Category Archives: Transportation

Bluebonnet time in Texas


Spring is here officially and this is the time of year when God graces us with bluebonnets.

What’s better than an old truck and a field of wildflowers?

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Filed under Springtime, Texas, Trucks, Wildflowers

Classic Cars

Yesterday was Motorhead Sunday at our church; two of our church members showed their cars alongside the ones from the classic car club, the chaplain of the car club preached, their quartet sang, then we had a bar-b-que dinner on the grounds.

It was a fine October day spent with excellent company!

img_20161023_093741454_hdr

img_20161023_093726339_hdrBuick Riviera

img_20161023_094000715_hdr1930 something Ford

img_20161023_094220251_hdrThis owner has a sense of humor.  They tow a trailer made to look like a classic car.  Access is through the hood, and a photo of a cat is in the window.

img_20161023_094802662_hdr1959 Chevrolet.  What a beauty!

img_20161023_094332597_hdrIncredible leg room back then,

img_20161023_094313717and a clear view all the way around.

 

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Filed under Autumn, Cars, Faith, Texas, Transportation, Vintage Cars

1931 Ford Pickup

Towards the far left center (as you enter through the front door) at the LoneStar Antique Mall, there sits a beautiful example of American engineering – an 1931 Ford pickup truck.

It’s displayed with some vintage looking Mobil oil signs, oil cans, etc.

Remember when they were called “service stations” and they really were full service?

“Check your oil for you?” the uniformed man would say as he was cleaning the windshield.

Sigh.

I digress. You can go here for the Wikipedia article on the 1927-1931 Ford Model A.

Because of so many other items surrounding it, I couldn’t get a good photograph of the whole truck.

If you can’t go to the LoneStar Antique Mall in Haltom City, Texas, you can go here to see a nicely restored one.

This vehicle is on my fantasy wish list.

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Filed under 1930s, Antiques/Vintage, Local Shopping, Lone Star Antique Mall, Transportation, Trucks

Oddity

Yesterday Joe saw a Rolls Royce pulling into the gas station at Wal-Mart. He said the car was one of the vintage ones with the fancy grill on the front.

That’s Texas for you.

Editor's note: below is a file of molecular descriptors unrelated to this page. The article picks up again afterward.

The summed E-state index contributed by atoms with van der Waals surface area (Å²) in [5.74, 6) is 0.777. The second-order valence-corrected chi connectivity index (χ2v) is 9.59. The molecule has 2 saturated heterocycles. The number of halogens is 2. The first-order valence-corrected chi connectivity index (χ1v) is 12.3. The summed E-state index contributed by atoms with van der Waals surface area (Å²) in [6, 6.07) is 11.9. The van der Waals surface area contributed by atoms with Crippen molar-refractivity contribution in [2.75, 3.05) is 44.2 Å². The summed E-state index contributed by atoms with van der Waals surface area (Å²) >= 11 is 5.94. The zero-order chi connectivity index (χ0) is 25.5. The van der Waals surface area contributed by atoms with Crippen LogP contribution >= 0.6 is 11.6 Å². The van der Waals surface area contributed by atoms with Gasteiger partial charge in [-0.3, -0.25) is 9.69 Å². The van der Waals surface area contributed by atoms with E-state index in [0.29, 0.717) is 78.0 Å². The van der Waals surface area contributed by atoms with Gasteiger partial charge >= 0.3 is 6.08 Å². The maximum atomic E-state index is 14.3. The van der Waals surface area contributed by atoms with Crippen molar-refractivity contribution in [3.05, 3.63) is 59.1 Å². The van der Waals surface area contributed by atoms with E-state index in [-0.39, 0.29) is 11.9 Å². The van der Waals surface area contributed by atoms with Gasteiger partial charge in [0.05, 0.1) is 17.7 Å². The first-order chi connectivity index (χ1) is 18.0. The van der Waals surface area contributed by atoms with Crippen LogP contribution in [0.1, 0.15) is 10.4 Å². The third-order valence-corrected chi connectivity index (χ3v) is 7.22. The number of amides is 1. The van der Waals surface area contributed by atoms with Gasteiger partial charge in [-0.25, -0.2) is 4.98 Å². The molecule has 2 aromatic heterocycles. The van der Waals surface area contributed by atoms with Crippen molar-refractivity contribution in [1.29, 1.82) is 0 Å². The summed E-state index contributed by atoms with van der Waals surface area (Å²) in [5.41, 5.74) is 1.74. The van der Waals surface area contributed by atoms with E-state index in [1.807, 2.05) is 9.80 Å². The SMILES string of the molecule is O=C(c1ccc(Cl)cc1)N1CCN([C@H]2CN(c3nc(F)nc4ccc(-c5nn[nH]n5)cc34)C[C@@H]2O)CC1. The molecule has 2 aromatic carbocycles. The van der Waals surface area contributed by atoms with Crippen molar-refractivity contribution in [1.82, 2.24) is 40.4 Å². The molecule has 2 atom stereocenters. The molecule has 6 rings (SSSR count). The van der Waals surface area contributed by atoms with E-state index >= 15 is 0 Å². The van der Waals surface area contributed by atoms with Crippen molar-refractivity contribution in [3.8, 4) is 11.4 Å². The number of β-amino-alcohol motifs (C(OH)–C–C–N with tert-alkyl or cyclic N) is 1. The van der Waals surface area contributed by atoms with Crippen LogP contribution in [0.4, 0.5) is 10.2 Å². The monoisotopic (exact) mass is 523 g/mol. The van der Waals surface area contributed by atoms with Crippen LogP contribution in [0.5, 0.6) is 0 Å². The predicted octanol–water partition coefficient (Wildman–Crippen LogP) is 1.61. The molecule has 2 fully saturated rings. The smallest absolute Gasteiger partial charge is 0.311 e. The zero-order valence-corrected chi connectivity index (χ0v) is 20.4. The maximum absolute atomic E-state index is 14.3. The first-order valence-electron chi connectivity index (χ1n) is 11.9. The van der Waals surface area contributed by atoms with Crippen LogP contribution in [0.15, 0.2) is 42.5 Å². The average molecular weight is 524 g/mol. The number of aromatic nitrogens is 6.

Eccentric millionaire? Chauffeur? Thrifty person who can afford a hand-built automobile after a lifetime of conserving money?

Obviously, not a snob.

Boy, would I like to know the rest of that story!

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Filed under Cars, Humor, Texas, Transportation

1963 Riviera

Every time we see a vintage Riviera, my husband always thinks about his Aunt Betty, who drove one out in Orange County, California.

No one in my neighborhood even owned a Buick.

The above photo is taken from the June 18, 1963 issue of LOOK magazine.

The magazine cost .25.

The car’s base price was $4,333 and with options ran up to $5,000 according to the Wikipedia article, which has some nice photos and the history of the car.

The average salary was $5,807 that year. Can you imagine buying a car that equaled your income?

For a list of other interesting facts and price about 1963, as well as a cool youtube video of Johnny Cash singing “Ring of Fire”, go here.

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Filed under 1960's, 1963, Cars, Transportation, Vintage Advertisements, Vintage Magazines

Vintage Pickup Trucks

1933 International Model D-1 truck

1946 Dodge truck

1950 Chevrolet pickup truck

1958 Ford Styleside truck

1968 Dodge Adventurer truck


Bucket seats, 1 383-cubic-inch V-8, and “car-type air conditioning”

1978 GMC


“Civilized in town as a car”

I apologize for the low quality of the pictures when enlarged. Even scanning them at the highest level didn’t help much.

Items from this post are from American Heritage magazine, November 1996.

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Filed under 1933, 1946, 1950, 1958, Transportation, Trucks, Vintage Advertisements

Mobile Home

Isn’t this the cutest thing?

My sister and I were on our way to Sparks Fly Studio in Skiatook when I spotted this little house on the road last May. Fran very kindly pulled over so I could get the photos.

Main Street, Skiatook, Oklahoma

It would’ve been great to have talked to the guy and gotten the story: what was it built for, where did he get it, what was he going to do with it?

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Filed under America, Humor, Oklahoma, Skiatook, Transportation